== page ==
The JGS road car
Seems hard to believe today but back in the mid‘70s Ford almost couldn’t give brand new Falcon Hardtops away. Due to a variety of factors (the oil crisis, high theft and crash rates leading to high insurance premiums) big coupes were out of style, and even perceived as ‘cars for old men’.
Ford’s marketing chiefs Max Gransden and Keith Horner knew they had to come up with something special to lure younger buyers to showrooms, and that something special was John Goss.
Goss was a household name, a star racing driver with a youthful, even amboyant image – and he had just won Bathurst at the wheel of the very same type of Falcon coupe Ford was having so much trouble selling.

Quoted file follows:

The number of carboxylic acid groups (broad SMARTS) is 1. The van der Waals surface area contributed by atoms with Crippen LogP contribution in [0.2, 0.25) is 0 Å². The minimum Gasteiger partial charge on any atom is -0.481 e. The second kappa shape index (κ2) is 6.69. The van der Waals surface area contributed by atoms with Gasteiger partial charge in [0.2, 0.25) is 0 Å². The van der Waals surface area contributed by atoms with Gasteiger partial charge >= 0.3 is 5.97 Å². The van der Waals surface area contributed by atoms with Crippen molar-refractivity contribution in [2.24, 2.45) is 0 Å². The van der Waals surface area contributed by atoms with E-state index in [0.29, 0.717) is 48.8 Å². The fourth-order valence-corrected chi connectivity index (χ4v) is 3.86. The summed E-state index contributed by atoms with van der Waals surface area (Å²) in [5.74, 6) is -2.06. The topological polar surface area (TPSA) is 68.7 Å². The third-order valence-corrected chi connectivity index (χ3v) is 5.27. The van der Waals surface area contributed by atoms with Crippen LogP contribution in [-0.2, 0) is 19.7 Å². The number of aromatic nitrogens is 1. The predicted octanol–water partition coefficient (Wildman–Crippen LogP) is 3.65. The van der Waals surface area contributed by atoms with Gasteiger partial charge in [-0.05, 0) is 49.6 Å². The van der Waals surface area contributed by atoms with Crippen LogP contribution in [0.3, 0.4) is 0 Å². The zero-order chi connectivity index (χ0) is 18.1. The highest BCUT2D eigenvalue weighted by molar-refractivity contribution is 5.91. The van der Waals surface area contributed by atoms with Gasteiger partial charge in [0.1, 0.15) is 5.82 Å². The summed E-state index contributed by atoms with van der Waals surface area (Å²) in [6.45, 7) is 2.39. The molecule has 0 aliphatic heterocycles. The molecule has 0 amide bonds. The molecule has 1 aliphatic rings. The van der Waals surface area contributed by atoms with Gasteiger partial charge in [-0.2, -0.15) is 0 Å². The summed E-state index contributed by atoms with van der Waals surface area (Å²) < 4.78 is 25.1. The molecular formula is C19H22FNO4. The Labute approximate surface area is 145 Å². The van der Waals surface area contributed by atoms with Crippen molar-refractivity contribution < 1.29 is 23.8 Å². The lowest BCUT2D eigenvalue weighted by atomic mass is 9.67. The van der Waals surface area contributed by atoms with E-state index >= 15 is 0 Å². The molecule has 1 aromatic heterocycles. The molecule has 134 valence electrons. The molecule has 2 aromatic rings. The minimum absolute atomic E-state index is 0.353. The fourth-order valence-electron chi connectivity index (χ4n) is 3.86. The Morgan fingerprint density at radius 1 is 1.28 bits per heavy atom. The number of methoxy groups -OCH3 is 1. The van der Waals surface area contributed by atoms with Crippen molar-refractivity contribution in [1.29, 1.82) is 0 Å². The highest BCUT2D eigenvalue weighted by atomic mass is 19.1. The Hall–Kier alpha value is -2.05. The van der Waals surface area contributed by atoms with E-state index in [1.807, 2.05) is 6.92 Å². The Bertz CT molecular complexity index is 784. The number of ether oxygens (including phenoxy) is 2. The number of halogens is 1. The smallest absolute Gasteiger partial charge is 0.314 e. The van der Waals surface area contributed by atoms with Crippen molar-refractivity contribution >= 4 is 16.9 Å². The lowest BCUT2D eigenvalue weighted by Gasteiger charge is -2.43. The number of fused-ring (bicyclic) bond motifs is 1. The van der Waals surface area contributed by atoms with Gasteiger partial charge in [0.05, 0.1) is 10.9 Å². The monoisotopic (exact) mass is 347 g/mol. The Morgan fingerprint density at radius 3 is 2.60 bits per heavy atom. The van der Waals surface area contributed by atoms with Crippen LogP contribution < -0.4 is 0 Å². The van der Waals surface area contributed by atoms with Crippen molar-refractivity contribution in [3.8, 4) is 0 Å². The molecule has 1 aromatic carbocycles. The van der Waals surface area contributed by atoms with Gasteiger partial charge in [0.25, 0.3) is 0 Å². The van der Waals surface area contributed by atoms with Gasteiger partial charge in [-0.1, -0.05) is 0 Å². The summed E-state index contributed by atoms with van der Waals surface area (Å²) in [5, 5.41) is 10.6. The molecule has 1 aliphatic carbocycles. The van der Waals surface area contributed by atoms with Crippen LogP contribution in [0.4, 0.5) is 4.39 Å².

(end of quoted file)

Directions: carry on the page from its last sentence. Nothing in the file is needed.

The John Goss Special was carefully positioned as a ‘youthful’ hardtop that was not a GT, and was cheaper than a GT by a substantial $2000. Further differentiating it from the GT, it was available only with the 302 Cleveland V8, and badged as a Falcon 500 to reduce insurance premiums. Making it even more attractive was a price tag $200 cheaper than that of the 302 Falcon 500 four-door.
Add in young Ford stylist John Orlando Birt’s unique two-tone colour scheme of Polar White with either Emerald Green or Apollo Blue ‘top side’, with orange pinstriping, white 12-slot wheels and John Goss Special branding, and suddenly Falcon Hardtops were in vogue and walking out of Ford showrooms. So successful was the JGS concept that Ford ordered a second production run later in the year.